FDA set to approve new cholesterol drugs

NYU School of Medicine's Dr. Devi Nampiaparampil on the latest cholesterol medications.

FDA Close to Approving New Drugs to Lower 'Bad' Cholesterol

The Endocrinologic and Metabolic Drugs Advisory Committee of the Food and Drug Administration met earlier this week to consider the medical merits of two injectable drugs to lower LDL (low-density lipoprotein) cholesterol.

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And the news was promising.

The FDA recommended the approval of Praluent (alirocumab) on Tuesday. The Committee voted 13 to 3 that Sanofi (SNY) and Regeneron (REGN) had sufficiently established the LDL cholesterol or bad cholesterol lowering benefit of Praluent exceeds its risks in one or more patient populations.

Meanwhile, on Wednesday, the Advisory Committee voted 11 to 4 that Amgen's (AMGN) drug Repatha appears safe and effective and should be approved for patients with high cholesterol.

Both drugs are essentially designed to interfere (or be an inhibitor to) with an enzyme called PCSK9 and allow the liver to do its LDL-lowering job better.

According to the Centers for Disease Control and Prevention (CDC), nearly 74 million adults or about 32% of the adult population have high low-density lipoprotein (LDL) cholesterol. Having high levels of LDL can lead to plaque buildup in your arteries and result in heart disease and stroke. In fact, people with high cholesterol have twice the risk of heart disease compared to people with normal levels.

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Conversely, HDL cholesterol or “good” cholesterol absorbs cholesterol and carries it back to the liver, which flushes it from the body.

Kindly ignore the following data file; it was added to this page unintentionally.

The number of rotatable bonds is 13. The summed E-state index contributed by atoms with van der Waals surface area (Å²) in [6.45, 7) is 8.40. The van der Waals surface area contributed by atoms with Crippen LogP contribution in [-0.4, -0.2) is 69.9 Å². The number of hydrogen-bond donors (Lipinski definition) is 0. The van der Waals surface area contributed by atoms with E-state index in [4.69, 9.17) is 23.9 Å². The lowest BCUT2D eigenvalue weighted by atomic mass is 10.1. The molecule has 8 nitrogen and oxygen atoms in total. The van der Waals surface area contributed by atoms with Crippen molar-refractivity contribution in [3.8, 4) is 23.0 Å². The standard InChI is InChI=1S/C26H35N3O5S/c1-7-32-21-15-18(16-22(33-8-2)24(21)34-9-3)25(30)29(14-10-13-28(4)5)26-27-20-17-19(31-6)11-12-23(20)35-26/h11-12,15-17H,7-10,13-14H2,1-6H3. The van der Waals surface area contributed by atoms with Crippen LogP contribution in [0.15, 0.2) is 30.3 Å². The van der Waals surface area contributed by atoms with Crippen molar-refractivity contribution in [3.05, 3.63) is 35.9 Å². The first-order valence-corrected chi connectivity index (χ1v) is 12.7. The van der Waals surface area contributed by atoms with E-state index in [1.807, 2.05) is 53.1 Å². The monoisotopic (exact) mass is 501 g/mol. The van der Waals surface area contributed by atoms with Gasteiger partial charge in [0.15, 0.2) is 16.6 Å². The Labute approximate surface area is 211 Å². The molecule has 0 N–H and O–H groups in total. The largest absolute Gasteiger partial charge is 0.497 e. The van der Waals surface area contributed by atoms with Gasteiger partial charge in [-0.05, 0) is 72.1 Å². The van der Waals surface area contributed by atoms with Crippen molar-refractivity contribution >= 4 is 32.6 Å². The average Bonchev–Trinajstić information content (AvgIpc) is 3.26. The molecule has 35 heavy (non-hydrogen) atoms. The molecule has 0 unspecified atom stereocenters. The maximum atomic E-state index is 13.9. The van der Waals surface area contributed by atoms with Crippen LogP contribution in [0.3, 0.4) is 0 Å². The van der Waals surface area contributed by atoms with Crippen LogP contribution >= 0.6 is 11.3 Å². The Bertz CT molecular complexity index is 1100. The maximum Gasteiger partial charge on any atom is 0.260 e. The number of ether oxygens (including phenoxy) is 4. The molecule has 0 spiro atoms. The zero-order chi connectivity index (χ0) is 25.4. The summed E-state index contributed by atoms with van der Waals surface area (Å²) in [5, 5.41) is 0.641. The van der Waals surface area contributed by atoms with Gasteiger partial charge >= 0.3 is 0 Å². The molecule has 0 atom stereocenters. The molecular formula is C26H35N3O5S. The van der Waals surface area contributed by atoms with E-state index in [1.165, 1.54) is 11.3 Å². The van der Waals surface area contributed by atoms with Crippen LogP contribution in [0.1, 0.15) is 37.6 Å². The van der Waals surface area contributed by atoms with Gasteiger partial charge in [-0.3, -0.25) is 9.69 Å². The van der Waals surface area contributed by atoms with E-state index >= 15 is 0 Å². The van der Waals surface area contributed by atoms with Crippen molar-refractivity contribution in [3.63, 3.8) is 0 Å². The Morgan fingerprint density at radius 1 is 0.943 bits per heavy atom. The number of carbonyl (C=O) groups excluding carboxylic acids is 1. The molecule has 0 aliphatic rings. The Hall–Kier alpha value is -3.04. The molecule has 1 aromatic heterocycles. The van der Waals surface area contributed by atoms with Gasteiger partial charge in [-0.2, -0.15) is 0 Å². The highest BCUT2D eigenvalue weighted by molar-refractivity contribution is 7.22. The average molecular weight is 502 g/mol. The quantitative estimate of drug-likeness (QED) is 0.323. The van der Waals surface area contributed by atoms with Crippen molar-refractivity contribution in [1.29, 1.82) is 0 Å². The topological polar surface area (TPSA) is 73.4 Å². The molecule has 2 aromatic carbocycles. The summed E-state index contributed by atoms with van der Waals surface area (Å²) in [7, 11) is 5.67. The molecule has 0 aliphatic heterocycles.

Regarding the new drugs, School of Medicine’s Dr. Devi Nampiaparampil told the Fox Business Network: “I think this is very promising, it seems to lower the bad cholesterol called LDL by about 50% -70%, which is huge, a very dramatic difference from the statins.”

She also noted that the scientists looked at the life-saving benefits and they seem to cut heart attacks and strokes in half too.

This could be a “game changer” for people who either can't tolerate side effects such as muscle pain and damage, liver damage, digestive problems and increased blood sugar from the current drug offerings such as Lipitor, Mevacor, Crestor and Zocor, or patients who can't lower their cholesterol levels with statins alone.

“The deliberations today addressing the potential approval of a PCSK-9 inhibitor place us at the precipice of a new era in cardiovascular disease risk prevention. Breakthroughs in science have yielded this novel route by which we can dramatically lower LDL cholesterol levels – especially in our most challenging patients,” said Dr. Clyde W. Yancy, former president of the American Heart Association.

"Importantly, cost issues must be acknowledged, but having another option that addresses a known important risk factor in heart disease may usher in a new day in cardiovascular medicine,” noted Yancy.

So, what about cost issues?

Dr. Nampiaparampil said “the cost is the biggest problem here. The estimate is that it is going to be about $10,000 a year, so that’s the biggest barrier in my mind. It depends on your insurance, but with generics, statins could be $1000 or less per year.

The final approval decision for Praluent is scheduled for July 24, while the determination for Repatha is slated for August 27.